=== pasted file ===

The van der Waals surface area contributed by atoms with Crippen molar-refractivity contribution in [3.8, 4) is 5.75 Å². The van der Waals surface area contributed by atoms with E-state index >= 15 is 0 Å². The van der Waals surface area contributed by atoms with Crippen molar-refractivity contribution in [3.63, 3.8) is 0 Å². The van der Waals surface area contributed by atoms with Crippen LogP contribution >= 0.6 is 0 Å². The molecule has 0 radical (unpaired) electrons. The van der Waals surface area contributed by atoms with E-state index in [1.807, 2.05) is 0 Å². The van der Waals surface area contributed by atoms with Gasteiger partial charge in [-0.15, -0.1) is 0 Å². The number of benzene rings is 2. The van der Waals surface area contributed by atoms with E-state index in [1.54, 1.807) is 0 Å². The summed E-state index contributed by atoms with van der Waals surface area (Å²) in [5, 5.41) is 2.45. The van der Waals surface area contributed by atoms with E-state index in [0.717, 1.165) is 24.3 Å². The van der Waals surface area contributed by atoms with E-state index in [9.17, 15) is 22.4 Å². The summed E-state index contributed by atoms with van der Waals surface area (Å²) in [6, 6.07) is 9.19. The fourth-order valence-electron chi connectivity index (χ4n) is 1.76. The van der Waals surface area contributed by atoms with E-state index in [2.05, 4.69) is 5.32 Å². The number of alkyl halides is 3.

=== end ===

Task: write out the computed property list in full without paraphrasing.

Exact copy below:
The van der Waals surface area contributed by atoms with Crippen molar-refractivity contribution in [3.8, 4) is 5.75 Å². The van der Waals surface area contributed by atoms with E-state index >= 15 is 0 Å². The van der Waals surface area contributed by atoms with Crippen molar-refractivity contribution in [3.63, 3.8) is 0 Å². The van der Waals surface area contributed by atoms with Crippen LogP contribution >= 0.6 is 0 Å². The molecule has 0 radical (unpaired) electrons. The van der Waals surface area contributed by atoms with E-state index in [1.807, 2.05) is 0 Å². The van der Waals surface area contributed by atoms with Gasteiger partial charge in [-0.15, -0.1) is 0 Å². The number of benzene rings is 2. The van der Waals surface area contributed by atoms with E-state index in [1.54, 1.807) is 0 Å². The summed E-state index contributed by atoms with van der Waals surface area (Å²) in [5, 5.41) is 2.45. The van der Waals surface area contributed by atoms with E-state index in [0.717, 1.165) is 24.3 Å². The van der Waals surface area contributed by atoms with E-state index in [9.17, 15) is 22.4 Å². The summed E-state index contributed by atoms with van der Waals surface area (Å²) in [6, 6.07) is 9.19. The fourth-order valence-electron chi connectivity index (χ4n) is 1.76. The van der Waals surface area contributed by atoms with E-state index in [2.05, 4.69) is 5.32 Å². The number of alkyl halides is 3.